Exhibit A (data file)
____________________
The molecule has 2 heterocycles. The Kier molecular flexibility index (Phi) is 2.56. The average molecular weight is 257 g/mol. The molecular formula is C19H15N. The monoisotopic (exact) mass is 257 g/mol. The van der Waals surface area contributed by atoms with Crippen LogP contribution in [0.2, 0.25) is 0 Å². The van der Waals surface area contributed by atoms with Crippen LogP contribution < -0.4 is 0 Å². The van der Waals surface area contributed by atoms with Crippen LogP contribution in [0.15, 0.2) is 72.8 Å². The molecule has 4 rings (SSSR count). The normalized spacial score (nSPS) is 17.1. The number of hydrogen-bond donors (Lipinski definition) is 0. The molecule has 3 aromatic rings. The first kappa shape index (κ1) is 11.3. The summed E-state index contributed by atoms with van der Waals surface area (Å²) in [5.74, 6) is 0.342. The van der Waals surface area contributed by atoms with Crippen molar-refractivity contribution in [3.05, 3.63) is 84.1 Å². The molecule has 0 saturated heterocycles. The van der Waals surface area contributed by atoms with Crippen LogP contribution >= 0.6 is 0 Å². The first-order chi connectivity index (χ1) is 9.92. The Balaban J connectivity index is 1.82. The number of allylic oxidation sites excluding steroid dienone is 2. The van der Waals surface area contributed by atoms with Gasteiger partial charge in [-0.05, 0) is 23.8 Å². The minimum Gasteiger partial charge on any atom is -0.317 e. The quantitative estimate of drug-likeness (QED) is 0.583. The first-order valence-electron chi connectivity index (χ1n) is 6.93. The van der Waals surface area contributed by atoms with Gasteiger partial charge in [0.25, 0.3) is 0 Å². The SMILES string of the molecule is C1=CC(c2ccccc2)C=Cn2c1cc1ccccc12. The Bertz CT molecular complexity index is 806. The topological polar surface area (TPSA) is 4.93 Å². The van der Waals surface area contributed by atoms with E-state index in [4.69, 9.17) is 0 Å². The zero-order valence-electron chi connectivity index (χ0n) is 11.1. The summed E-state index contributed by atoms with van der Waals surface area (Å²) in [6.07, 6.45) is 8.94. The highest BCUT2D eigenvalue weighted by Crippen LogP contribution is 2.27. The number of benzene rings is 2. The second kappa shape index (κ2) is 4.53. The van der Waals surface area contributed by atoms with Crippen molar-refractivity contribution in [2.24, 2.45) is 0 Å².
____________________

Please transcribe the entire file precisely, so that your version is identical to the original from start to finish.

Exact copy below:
The molecule has 2 heterocycles. The Kier molecular flexibility index (Phi) is 2.56. The average molecular weight is 257 g/mol. The molecular formula is C19H15N. The monoisotopic (exact) mass is 257 g/mol. The van der Waals surface area contributed by atoms with Crippen LogP contribution in [0.2, 0.25) is 0 Å². The van der Waals surface area contributed by atoms with Crippen LogP contribution < -0.4 is 0 Å². The van der Waals surface area contributed by atoms with Crippen LogP contribution in [0.15, 0.2) is 72.8 Å². The molecule has 4 rings (SSSR count). The normalized spacial score (nSPS) is 17.1. The number of hydrogen-bond donors (Lipinski definition) is 0. The molecule has 3 aromatic rings. The first kappa shape index (κ1) is 11.3. The summed E-state index contributed by atoms with van der Waals surface area (Å²) in [5.74, 6) is 0.342. The van der Waals surface area contributed by atoms with Crippen molar-refractivity contribution in [3.05, 3.63) is 84.1 Å². The molecule has 0 saturated heterocycles. The van der Waals surface area contributed by atoms with Crippen LogP contribution >= 0.6 is 0 Å². The first-order chi connectivity index (χ1) is 9.92. The Balaban J connectivity index is 1.82. The number of allylic oxidation sites excluding steroid dienone is 2. The van der Waals surface area contributed by atoms with Gasteiger partial charge in [-0.05, 0) is 23.8 Å². The minimum Gasteiger partial charge on any atom is -0.317 e. The quantitative estimate of drug-likeness (QED) is 0.583. The first-order valence-electron chi connectivity index (χ1n) is 6.93. The van der Waals surface area contributed by atoms with Gasteiger partial charge in [0.25, 0.3) is 0 Å². The SMILES string of the molecule is C1=CC(c2ccccc2)C=Cn2c1cc1ccccc12. The Bertz CT molecular complexity index is 806. The topological polar surface area (TPSA) is 4.93 Å². The van der Waals surface area contributed by atoms with E-state index in [4.69, 9.17) is 0 Å². The zero-order valence-electron chi connectivity index (χ0n) is 11.1. The summed E-state index contributed by atoms with van der Waals surface area (Å²) in [6.07, 6.45) is 8.94. The highest BCUT2D eigenvalue weighted by Crippen LogP contribution is 2.27. The number of benzene rings is 2. The second kappa shape index (κ2) is 4.53. The van der Waals surface area contributed by atoms with Crippen molar-refractivity contribution in [2.24, 2.45) is 0 Å².